Topic 1: Performance Improvement and Analysis

Since the enactment of the Government Performance and Results Act in 1993, all agencies now have strategic plans and performance measures supported by an infrastructure of staff and processes build to collect and deliver performance data.  The Obama Administration took office promising to appoint a “chief performance officer” to improve performance.

Progress to Date. President Obama appointed Jeffrey Zients to the role of deputy director for management at the Office of Management and Budget (OMB) and as his chief performance officer.  Budget guidance, OMB memoranda to the heads of agencies, personnel appointments, and public statements thus far indicate that the Obama administration has set a strategy for performance improvement that focuses upon three key elements: leadership in improving performance; setting  priorities among goals, and demonstrated use of performance data.

Key Challenges to Improving Performance. Six sets of challenges face the Obama administration’s promise of performance improvements:

  • Sustaining performance leadership committed to driving performance improvement.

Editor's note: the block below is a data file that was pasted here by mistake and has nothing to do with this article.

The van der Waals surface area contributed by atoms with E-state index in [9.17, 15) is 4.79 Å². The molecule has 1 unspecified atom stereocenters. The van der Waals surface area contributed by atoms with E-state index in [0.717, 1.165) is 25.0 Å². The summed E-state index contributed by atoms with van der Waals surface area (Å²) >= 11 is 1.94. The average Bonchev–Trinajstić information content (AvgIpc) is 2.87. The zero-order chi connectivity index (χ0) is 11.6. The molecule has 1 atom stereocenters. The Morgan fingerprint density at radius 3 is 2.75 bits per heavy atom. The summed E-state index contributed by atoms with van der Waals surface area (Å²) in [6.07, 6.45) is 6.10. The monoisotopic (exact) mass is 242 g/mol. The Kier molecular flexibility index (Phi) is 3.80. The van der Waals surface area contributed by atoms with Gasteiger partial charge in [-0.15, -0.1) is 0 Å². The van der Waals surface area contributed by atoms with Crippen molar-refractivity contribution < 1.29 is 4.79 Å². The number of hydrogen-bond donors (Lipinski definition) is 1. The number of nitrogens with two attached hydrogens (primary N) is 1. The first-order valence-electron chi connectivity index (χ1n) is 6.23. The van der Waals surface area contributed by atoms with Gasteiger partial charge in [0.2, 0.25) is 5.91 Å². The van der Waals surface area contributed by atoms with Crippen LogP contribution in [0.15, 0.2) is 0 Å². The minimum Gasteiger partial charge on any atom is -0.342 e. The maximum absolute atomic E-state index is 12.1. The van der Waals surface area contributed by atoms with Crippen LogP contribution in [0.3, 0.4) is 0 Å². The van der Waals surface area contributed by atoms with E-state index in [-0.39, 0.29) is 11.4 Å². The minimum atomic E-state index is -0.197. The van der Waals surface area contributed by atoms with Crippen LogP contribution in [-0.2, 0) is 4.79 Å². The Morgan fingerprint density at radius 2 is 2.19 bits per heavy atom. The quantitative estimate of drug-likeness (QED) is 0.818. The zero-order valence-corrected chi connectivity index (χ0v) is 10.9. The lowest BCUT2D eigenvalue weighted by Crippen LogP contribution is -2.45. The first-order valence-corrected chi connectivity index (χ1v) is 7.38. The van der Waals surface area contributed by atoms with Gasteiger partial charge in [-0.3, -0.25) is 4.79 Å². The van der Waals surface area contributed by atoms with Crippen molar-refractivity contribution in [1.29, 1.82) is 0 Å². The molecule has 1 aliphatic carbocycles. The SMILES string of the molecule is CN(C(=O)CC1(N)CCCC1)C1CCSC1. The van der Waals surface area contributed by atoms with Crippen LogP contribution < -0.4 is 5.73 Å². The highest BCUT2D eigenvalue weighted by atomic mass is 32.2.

• Mitigating the downsides of focusing on a limited set of high-priority performance goals.
  • Forging cross-agency collaboration and coordination on cross-cutting policy issues.
  • Integrating performance data into agency budget submissions
  • Ensuring coordination within OMB between its different components
  • Effectively engaging Congress in the design and use of a federal performance framework.

Research Questions Based on Forum Discussions. Following are highlights of some of the research questions developed:

  • What can federal agency managers learn from the “performance-stat” movement in cities and states that can be applied at the federal level?
  • What are the success factors in implementing a performance management system?
  • What factors shape the use of performance information?
  • How will the introduction of high-priority goals engage federal agency leaders in the use of performance information?
  • How should government leaders set priority goals, demonstrate progress, and explain performance trends?
  • How best should public managers engage the public, the legislature, and outside experts to develop performance processes that improve results?

(Note:  the background discussion paper for this topic was prepared by Kathryn Newcomer, George Washington University)


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